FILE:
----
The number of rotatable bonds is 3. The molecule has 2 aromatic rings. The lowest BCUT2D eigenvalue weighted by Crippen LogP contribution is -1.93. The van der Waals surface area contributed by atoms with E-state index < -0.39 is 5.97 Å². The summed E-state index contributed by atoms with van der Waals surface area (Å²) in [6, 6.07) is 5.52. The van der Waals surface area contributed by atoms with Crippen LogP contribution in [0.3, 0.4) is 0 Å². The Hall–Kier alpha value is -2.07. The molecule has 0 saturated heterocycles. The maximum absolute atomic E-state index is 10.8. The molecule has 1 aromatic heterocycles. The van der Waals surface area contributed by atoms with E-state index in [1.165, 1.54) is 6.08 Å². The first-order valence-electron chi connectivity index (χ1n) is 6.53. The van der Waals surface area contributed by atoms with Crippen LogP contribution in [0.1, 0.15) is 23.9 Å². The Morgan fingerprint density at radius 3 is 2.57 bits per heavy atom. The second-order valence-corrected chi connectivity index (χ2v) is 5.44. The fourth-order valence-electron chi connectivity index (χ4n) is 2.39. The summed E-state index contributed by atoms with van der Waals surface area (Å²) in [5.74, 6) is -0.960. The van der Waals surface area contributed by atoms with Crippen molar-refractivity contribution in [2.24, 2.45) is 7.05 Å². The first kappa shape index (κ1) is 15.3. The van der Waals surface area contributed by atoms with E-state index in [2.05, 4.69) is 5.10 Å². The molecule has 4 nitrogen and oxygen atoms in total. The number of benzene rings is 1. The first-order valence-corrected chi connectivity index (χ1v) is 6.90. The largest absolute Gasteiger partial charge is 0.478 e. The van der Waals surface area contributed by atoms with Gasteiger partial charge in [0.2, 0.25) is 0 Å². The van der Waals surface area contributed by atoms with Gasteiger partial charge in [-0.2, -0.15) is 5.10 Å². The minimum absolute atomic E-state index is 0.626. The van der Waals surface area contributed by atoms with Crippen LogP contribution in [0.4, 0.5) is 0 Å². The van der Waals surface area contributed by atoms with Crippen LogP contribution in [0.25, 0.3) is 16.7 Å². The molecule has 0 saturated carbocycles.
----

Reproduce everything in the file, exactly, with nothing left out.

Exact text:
The number of rotatable bonds is 3. The molecule has 2 aromatic rings. The lowest BCUT2D eigenvalue weighted by Crippen LogP contribution is -1.93. The van der Waals surface area contributed by atoms with E-state index < -0.39 is 5.97 Å². The summed E-state index contributed by atoms with van der Waals surface area (Å²) in [6, 6.07) is 5.52. The van der Waals surface area contributed by atoms with Crippen LogP contribution in [0.3, 0.4) is 0 Å². The Hall–Kier alpha value is -2.07. The molecule has 0 saturated heterocycles. The maximum absolute atomic E-state index is 10.8. The molecule has 1 aromatic heterocycles. The van der Waals surface area contributed by atoms with E-state index in [1.165, 1.54) is 6.08 Å². The first-order valence-electron chi connectivity index (χ1n) is 6.53. The van der Waals surface area contributed by atoms with Crippen LogP contribution in [0.1, 0.15) is 23.9 Å². The Morgan fingerprint density at radius 3 is 2.57 bits per heavy atom. The second-order valence-corrected chi connectivity index (χ2v) is 5.44. The fourth-order valence-electron chi connectivity index (χ4n) is 2.39. The summed E-state index contributed by atoms with van der Waals surface area (Å²) in [5.74, 6) is -0.960. The van der Waals surface area contributed by atoms with Crippen molar-refractivity contribution in [2.24, 2.45) is 7.05 Å². The first kappa shape index (κ1) is 15.3. The van der Waals surface area contributed by atoms with E-state index in [2.05, 4.69) is 5.10 Å². The molecule has 4 nitrogen and oxygen atoms in total. The number of benzene rings is 1. The first-order valence-corrected chi connectivity index (χ1v) is 6.90. The largest absolute Gasteiger partial charge is 0.478 e. The van der Waals surface area contributed by atoms with Gasteiger partial charge in [0.2, 0.25) is 0 Å². The van der Waals surface area contributed by atoms with Gasteiger partial charge in [-0.2, -0.15) is 5.10 Å². The minimum absolute atomic E-state index is 0.626. The van der Waals surface area contributed by atoms with Crippen LogP contribution in [0.4, 0.5) is 0 Å². The van der Waals surface area contributed by atoms with Crippen LogP contribution in [0.25, 0.3) is 16.7 Å². The molecule has 0 saturated carbocycles.